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CameronM

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    My name is Cameron. I am a writer, a teacher, a hiker, and a lover of all things Colorado.

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  1. It was the perfect place to meet someone you never planned on meeting and never wanted to meet. The dispersed camping spaces just southwest of Leadville were far enough away from each other to give you the illusion of privacy, but only if the other people were pretending along with you, otherwise everything seemed too close. Out here in the pseudo-wilderness of Colorado, where the Jettas and Altimas disturbed the fantasy of seclusion, where the Bluetooth stereos pumped the music of the city into the forest, one had to have a good imagination, or else one would feel just as civilized as one did before coming out here. It was the place where cultures collided, where the city-folk and flatlanders “got away” for the weekend in their RV’s, away from the hustle and bustle, into the fresh air of the mountains. It was the place where the trans-ecosystemists, those who were forced to live in the city for work but had the spirit of the mountains inside them, sought the voices of their gods, searched underr rocks and in the limbs of trees for a potential glimpse of nirvana, camped in tents and cooked meat over fire in hopes of reawakening something lost inside them. And in this liminal space, everything changed, while everything outside remained the same, the outside entirely unaware of this small occupied zone within the mountains. This was the space where things started. The summer sun beat down through the aspens with more relentlessness than expected by the two weekend warriors. “Shit. I thought it’d be cooler up here,” the man said, unzipping his winter coat and removing the beanie from his head. His brow was beaded with sweat, and his armpits were a moist patch of odor. “That’s Colorado for ya,” said another man, this one wearing a sleeveless wolf t-shirt and a pair of cut-off jean shorts to match. “Never can make up its fucking mind.” People said this when the weather patterns shifted for a day or when those people didn’t bother to read the weather reports. And it was true most of the time. It was also true anywhere else. But for some reason, Colorado turned it into fact in the minds of locals and tourists alike. Colorado weather, man. Crazy. The conversation about the weather was taking place fifty yards away from another campsite, but the still air carried the words just as easily from that distance as it did from five feet. “These dudes serious?” the man in the other campsite said aloud. His name was Quincy, a skinny, some would say wiry, man with a mop of unruly brown hair and a wardrobe that screamed Colorado— Merrell hiking boots and a Marmot flannel. He had a habit of talking to himself out loud. Maybe it was all the time he spent alone in the mountains, or the fact that he didn’t really like talking to other people because he didn’t like other people that much. Or maybe it was simply because he was the only one around most of the time because, as has been said, he liked to travel solo. That’s what he called it. Really, he said “flying solo” when he talked to other people about his propensity to set off alone. He didn’t like the term flying solo, but it came out so naturally, like his brain had been programmed to say it. He always regretted it after. “Fucking dipshits can’t read a weather report?” he said aloud to himself. “Hey, buddy,” wolf t-shirt said. “You say something?” “What?” said Quincy, knowing very well he had said something. But like all humans, what we think about saying and what we actually say are, most of the time, two very different things, but when you have a long habit of talking to yourself, sometimes you forget what is in your head tends to come out of your mouth more often than most people who don’t talk to themselves. And sometimes you forget how loudly you’re saying those things you shouldn’t say. “I said,” repeated the man in the wolf shirt, “did you say something?” “No, man. Just enjoying this Colorado weather. Crazy, huh. Fucking weathermen never get it right. That’s Colorado.” “We were just saying that,” said sweaty pits. “Fucking Colorado.” Maybe this was the exact reason Colorado weather had turned into fact, to act as a detangler, a re-aligner, a way to get a nearly-derailed conversation back on the rails. The small talk that generally is weather, in Colorado, becomes a lifesaver. And Quincy had grabbed hold. “Hey, buddy,” said wolf shirt. “You want a beer?” “I’m good, man,” said Quincy. “Got myself some whiskey.” “Hell, we’ll join you then.” Two things Quincy hated above all others, or at least in this moment. At any given moment he could hate two different things above all other things or hate just one thing very acutely. But at this moment the two things he hated above all others were being called “buddy” and having two dudes he didn’t want to talk to invite themselves into his camp. They came over with their collapsible chairs and cooler. Wolf shirt tossed sweaty pits a beer and they cracked cans with a loud ksshhh. “Coors Light, amigo,” said pits. “Beer of beers.” “I always thought it tasted like water,” said Quincy. “At least when I used to drink it.” “Two things wrong with that sentence, compadre. First, your insult to the national beer of Colorado. And second, the fact that you said ‘used to.’ Fucking un-American.” Two things Quincy hated above all others: when super white people called him amigo and compadre and when people told him something he did was un-American. He wasn’t quite sure even what that meant. He was sure plenty of un-American Americans didn’t drink Coors Light and that those people were perfectly non-un-American. Which means they were just American. “I’m gluten free, comrade,” said Quincy. “I don’t drink beer anymore.” Quincy always felt weird telling people about his gluten-freeness. He didn’t want to come off as being the vegan, holier-than-thou type, though sometimes he felt good about himself when he said it. He had no real reason for this. It wasn’t like he had given up meat to help save the planet. He loved meat. It wasn’t like he was making some great sacrifice in the name of some holy or unholy god. Or maybe he was and didn’t know. A god of the gluten free and intolerant. He just didn’t want to shit himself silly anymore. “We got a goddamn communist on our hands, Carl,” said wolf shirt with a laugh. “No beer and no gluten. The two fucking staples of American fine dining.” “Shit, man,” said Carl. “That sucks you can’t eat potatoes or nothing. I don’t know what I’d do without a good carton of fries every now and then.” “No, potatoes are fine, its—” “Oh, fries,” interrupted wolf shirt. “You got any fries over here, buddy?” “No. What?” “I didn’t think so. You said you had whiskey though. Mind sharing?” Quincy did mind sharing, but he was in too deep now. Or at least in as deep as he could be without knowing the names of both of the people who were in his campsite. Carl, he was sweaty pits, but the other one? And they didn’t know Quincy’s name either, but they didn’t seem to mind. Buddy, compadre, and amigo were all suitable replacements for now. But would they be able to carry on the conversation like this? Would Quincy just need to pretend to know who they were even though it was impossible to know who they were because they had never met and there was no third party there to introduce them? Would it be wrong of him not to ask their names or awkward because he had waited too long to ask? Let it play out naturally. That would be best. “No,” he said, passing them the whiskey bottle. “Help yourselves. So what are you two doing out here? Just camping?” “No,” Carl said. “Carl and me are out here trout fishin’.” Quincy was confused. He’d thought the other one’s name was Carl, but he guessed he could have been mistaken. Or maybe they were both Carl. How could two Carls be present in the same forest at the same campsite at the exact same time? Two things Quincy hated above all others were two Carls in his one campsite, not least of all because now it felt even more awkward knowing their names (or thinking he knew them) than it had when he had designated them names based on their perspiration and animal preference. And he hated them equally because he knew now without a doubt that the burden fell on him to introduce himself because these two clearly weren’t going to make a formal presentation of their identities. And he hated himself for not having someone with him to introduce him to them. It was all fucked. Or maybe it wasn’t.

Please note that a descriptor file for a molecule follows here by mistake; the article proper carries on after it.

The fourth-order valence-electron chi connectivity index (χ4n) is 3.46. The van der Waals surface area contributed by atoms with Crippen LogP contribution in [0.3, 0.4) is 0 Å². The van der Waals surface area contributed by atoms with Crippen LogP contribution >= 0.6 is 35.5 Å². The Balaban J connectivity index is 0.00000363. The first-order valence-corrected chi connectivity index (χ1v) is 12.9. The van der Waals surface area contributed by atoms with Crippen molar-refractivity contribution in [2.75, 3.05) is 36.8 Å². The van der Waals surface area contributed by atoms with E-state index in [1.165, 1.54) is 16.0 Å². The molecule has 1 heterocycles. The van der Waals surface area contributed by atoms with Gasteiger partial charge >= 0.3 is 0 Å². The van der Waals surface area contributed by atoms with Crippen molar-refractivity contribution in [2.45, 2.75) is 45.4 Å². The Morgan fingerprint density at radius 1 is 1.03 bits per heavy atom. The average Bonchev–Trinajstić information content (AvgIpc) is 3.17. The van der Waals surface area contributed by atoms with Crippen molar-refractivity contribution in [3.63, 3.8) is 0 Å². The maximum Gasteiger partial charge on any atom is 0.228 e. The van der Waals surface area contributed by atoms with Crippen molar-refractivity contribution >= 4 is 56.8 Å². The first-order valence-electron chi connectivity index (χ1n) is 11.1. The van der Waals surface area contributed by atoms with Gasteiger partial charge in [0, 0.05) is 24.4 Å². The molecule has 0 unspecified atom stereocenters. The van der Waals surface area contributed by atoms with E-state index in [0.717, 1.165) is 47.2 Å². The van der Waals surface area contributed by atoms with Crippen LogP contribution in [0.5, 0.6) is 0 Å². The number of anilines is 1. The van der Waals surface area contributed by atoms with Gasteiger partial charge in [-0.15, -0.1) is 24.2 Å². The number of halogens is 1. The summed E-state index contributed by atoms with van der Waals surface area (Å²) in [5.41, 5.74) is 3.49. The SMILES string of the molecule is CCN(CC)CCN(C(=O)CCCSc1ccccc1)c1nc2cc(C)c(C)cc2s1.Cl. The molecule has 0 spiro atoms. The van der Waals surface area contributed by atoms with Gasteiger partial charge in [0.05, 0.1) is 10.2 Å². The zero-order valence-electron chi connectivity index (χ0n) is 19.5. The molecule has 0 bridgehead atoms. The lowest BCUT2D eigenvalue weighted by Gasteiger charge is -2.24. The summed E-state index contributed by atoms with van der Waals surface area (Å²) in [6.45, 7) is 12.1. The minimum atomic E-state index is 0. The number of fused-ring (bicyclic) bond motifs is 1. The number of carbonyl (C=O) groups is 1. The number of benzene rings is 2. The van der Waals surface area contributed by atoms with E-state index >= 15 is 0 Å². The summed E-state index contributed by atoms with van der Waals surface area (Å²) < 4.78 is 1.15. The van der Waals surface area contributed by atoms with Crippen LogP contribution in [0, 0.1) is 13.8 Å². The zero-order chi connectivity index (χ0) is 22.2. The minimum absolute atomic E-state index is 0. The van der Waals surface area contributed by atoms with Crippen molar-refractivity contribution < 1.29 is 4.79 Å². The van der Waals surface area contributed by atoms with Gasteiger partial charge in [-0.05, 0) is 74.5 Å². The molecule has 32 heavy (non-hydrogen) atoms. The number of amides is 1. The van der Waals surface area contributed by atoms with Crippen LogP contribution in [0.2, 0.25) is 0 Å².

2. 1. The Act of Story Statement: The mission of the protagonists is to find a space for themselves in a world actively attempting to silence them. 2. Sketch of the Antagonists: Two collective antagonists exist in this story, the cult of Tree Tree McForest Face (led by Sandra) and the QAnon “patriots” (led by George and, to an extent, Carl). Sandra’s goal is to keep the cult she has created in the heart of the Colorado mountains a secret from the outside world. She was a person of power on the outside, but her power was limited. In the forest, she is a god, and she wishes to remain that way, to have absolute control. When Quincy, and later Maya, learn of the cult and actively resist being part of it, Sandra will do what is necessary to retain her power and keep her secret. George and his compatriot Carl are an embodiment of masculinity and whiteness. Carl is gay but won’t acknowledge that fact. George is what Carl wants to be, hypermasculine and tough. They wish to kill Quincy because they believe he has weaponized gayness, and they wish to kill Maya because she is black and most likely aligned with the Obama administration. For Carl, killing Quincy will prove his masculinity and will help him further hide his true identity. For George, he will be a “patriot” hero. 3. Title Options: Quickmash-Mishmash (Protagonists find themselves in a world that never slows and in which they are not in control. Mirroring of events.) Elevation 10152’ (All Colorado city and town signs use elevation instead of population. Leadville’s elevation, where the story begins.) The Kidney, the Cult, and the Unfortunate Two (An allusion to the three things central to the story.) 4. Genre and Comparable Titles: Literary/Upmarket A Confederacy of Dunces by John Kennedy Toole: This is the first comparable title I chose because, though it is a Pulitzer Prize winner and a classic, it is the book that inspired the writing of my novel. The various perspectives are the first part of the similarities, the movement between Ignatius Reilly, Irene Reilly, Gus Levy, and Burma Jones. Aside from this, the way Ignatius moves through the world and how things happen to him that are seemingly outside his control but are always leading him forward to Myrna--who is sort of a clouded future--is similar to the way my characters move through the world. Also, the idea of events pushing characters to an undefined or ill-defined future resonates with the way my characters are forced to navigate their world without knowing the outcome of their journey. Callisto by Torsten Krol: Like Odell Deefus in Callisto, my novel’s protagonists unwittingly end up in positions that pit them against, and put them in alliance with, odd and quirky characters. Stumbling into terrible positions against their will forces them to make choices that have lasting results. The darkly comedic aspect of Callisto is also similar to my novel. On top of this, my novel, like Callisto, exposes the dark realities of our world and makes one think about the major social and political issues in the United States while laughing both genuinely and uncomfortably at the events unfolding. 5. Core Wound and Primary Conflict: Quincy, gay man, and Maya, a black woman, stereotyped for their entire lives, must escape violent conspiracists and hypersexual cultists, both of whom wish to use Quincy and Maya for their own ends based on the stereotypes that Quincy and Maya have been attempting to free themselves from since they were young. 6. Other Matters of Conflict: Inner Conflict Maya: Maya is pulled over by a white cop and told by this cop that her last name, Jones, doesn’t sound black and that she must have a white dad. Maya considers what she has been told all her life about cops. Keep your nose down, and never talk back, no matter what. She strongly wishes to confront the cop on his blatant racism, but her dad’s voice keeps playing in her head, and she is torn about what to do next. She has had relatives arrested because they looked suspicious, because the color of their skin, and she doesn’t want to end up like them, but she also feels she must do something. Quincy: Quincy is socially awkward. He says things that he shouldn’t, and he doesn’t say things that he should. He spent a lot of time alone and continues to spend time alone because he doesn’t think people really get him, partially because he is gay, and partially because he himself thinks he is kind of weird. Before and during conversation, Quincy is always thinking about how awkwardly things could turn out or how stupid he could potentially appear to his audience. Even in situations where the external conflict is high stakes, his inner voice continues to shout at him about the trajectory of his words. Social Conflict Maya: Maya is at a costume party in Aspen at a wealthy doctor’s home. Everyone there is white, except for a couple who appears midway through the evening, but as the couple approaches her, she sees they, too, are white and that they are wearing blackface. She is tired of her inner voice by this point, and she confronts the two on their costumes, to which they reply that they donate to black charities, so they have a right to dress up this way. Later in the evening, as tensions mount and the two people in blackface confront Maya and ask her where she got her blackface done (they don’t believe that a black woman could be in Aspen), Maya disregards all the advice she has ever been given and slaps the woman in blackface. Quincy: Quincy is in an outdoor store with Maya trying to find food at a place the cultists and conspiracists will never think to look. Quincy, being the awkward man that he is, stares in a way that the female store worker thinks means he is checking her out. After Quincy and Maya purchase their items, the woman begins accusing Quincy of staring at her breasts and starts throwing carabiners at him, telling him to get out. Quincy, lost for words for a brief moment, finally yells at the woman to stop, that he is gay, to which the woman replies that Quincy should have said so from the start, to which he then replies that that he shouldn’t have to announce that he is gay to everyone he meets. 7. Setting: The story starts in Leadville, Colorado, an outdoor enthusiast’s mecca in the heart of the Colorado Rockies. There is a BBQ festival there every year, and it is during this festival that Maya, one of the protagonists, meets George, a central antagonist, while he is serving beer. And it is outside this town that Quincy, the second protagonist, meets Carl, another primary antagonist. Weather is shifty in the high country, and this allows for a sudden lightning storm at high elevation to kill Carl’s friend, thus setting off the conflict between Carl and Quincy because Carl believes Quincy is a government agent who sent the lightning down to intentionally kill his friend. This first area in and around Leadville, because it is so vast and so uninhabited, also allows for a cult to exist without anyone knowing, and when Quincy is swept away in a swift moving stream and picked up by the cult, the next group of antagonists comes into play. Aspen, the next primary location in the story, was chosen for a few reasons. The first is that it is close to Leadville. The second is that, even though it is not the closest town, Maya and Quincy believe it to be the least racist since it is full of wealthy Hollywood elite. And the third is that Aspen is rich, and the police, at least according to Maya and Quincy, must have the resources to protect them from the cultists and the conspiracy theorists. But in a town where money talks loudest, Maya and Quincy soon find out that the cultists who are chasing them are extremely wealthy and have the Aspen PD in their back pocket; that the only black people who apparently come to Aspen are Oprah, Rihanna, Rosario Dawson, or any other black people with wealth; and that the enlightened elite that they thought would be their salvation are actually just as bad as everyone else they’ve encountered so far but in more eccentric and also insidious ways. The final location, Glenwood Springs, just off the I-70 corridor in Colorado, is just enough in the middle of the socioeconomic spectrum that Maya and Quincy feel it could be the place they could finally, finally find someone who isn’t out of their mind. Glenwood also has a Planned Parenthood, and all the characters, at differing times, end up in the middle of a protest during the final pursuit, which helps to expose the characters’ inner workings even further during various confrontations with protestors and media. Glenwood also has a gondola that leads up to what is called a mountain coaster, a roller coaster that starts at the top of the mountain and ends at the bottom. This setting provides a good slow pursuit to the top of the mountain, where all parties come into conflict with each other, and a fast pursuit to the bottom, after all hell breaks loose at the summit.